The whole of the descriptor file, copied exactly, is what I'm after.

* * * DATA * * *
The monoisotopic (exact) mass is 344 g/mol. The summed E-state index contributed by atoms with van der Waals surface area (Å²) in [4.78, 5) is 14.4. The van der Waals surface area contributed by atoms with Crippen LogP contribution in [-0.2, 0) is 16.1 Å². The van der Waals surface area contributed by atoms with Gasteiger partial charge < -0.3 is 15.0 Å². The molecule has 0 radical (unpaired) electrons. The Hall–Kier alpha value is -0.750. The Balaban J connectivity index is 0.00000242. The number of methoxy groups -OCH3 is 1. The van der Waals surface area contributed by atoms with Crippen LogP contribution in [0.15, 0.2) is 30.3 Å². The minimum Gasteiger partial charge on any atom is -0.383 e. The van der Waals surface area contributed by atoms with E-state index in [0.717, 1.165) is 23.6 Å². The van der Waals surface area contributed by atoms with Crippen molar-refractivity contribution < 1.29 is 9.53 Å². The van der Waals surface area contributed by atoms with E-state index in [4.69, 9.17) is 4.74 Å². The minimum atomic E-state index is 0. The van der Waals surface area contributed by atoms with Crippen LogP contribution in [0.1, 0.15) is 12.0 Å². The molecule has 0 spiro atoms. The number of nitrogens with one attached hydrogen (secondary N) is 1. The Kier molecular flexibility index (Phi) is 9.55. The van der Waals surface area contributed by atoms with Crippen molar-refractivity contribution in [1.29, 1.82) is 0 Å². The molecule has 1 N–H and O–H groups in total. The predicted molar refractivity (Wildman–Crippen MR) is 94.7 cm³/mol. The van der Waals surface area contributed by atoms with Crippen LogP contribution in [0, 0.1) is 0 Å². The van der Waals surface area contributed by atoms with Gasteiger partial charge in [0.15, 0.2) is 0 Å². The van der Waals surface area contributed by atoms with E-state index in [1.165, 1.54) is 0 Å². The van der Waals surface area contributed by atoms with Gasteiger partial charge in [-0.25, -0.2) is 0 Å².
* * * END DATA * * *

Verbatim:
The monoisotopic (exact) mass is 344 g/mol. The summed E-state index contributed by atoms with van der Waals surface area (Å²) in [4.78, 5) is 14.4. The van der Waals surface area contributed by atoms with Crippen LogP contribution in [-0.2, 0) is 16.1 Å². The van der Waals surface area contributed by atoms with Gasteiger partial charge < -0.3 is 15.0 Å². The molecule has 0 radical (unpaired) electrons. The Hall–Kier alpha value is -0.750. The Balaban J connectivity index is 0.00000242. The number of methoxy groups -OCH3 is 1. The van der Waals surface area contributed by atoms with Crippen LogP contribution in [0.15, 0.2) is 30.3 Å². The minimum Gasteiger partial charge on any atom is -0.383 e. The van der Waals surface area contributed by atoms with E-state index in [0.717, 1.165) is 23.6 Å². The van der Waals surface area contributed by atoms with Crippen molar-refractivity contribution < 1.29 is 9.53 Å². The van der Waals surface area contributed by atoms with E-state index in [4.69, 9.17) is 4.74 Å². The minimum atomic E-state index is 0. The van der Waals surface area contributed by atoms with Crippen LogP contribution in [0.1, 0.15) is 12.0 Å². The molecule has 0 spiro atoms. The number of nitrogens with one attached hydrogen (secondary N) is 1. The Kier molecular flexibility index (Phi) is 9.55. The van der Waals surface area contributed by atoms with Crippen molar-refractivity contribution in [1.29, 1.82) is 0 Å². The molecule has 1 N–H and O–H groups in total. The predicted molar refractivity (Wildman–Crippen MR) is 94.7 cm³/mol. The van der Waals surface area contributed by atoms with Crippen LogP contribution in [0, 0.1) is 0 Å². The van der Waals surface area contributed by atoms with Gasteiger partial charge in [0.15, 0.2) is 0 Å². The van der Waals surface area contributed by atoms with E-state index in [1.165, 1.54) is 0 Å². The van der Waals surface area contributed by atoms with Gasteiger partial charge in [-0.25, -0.2) is 0 Å².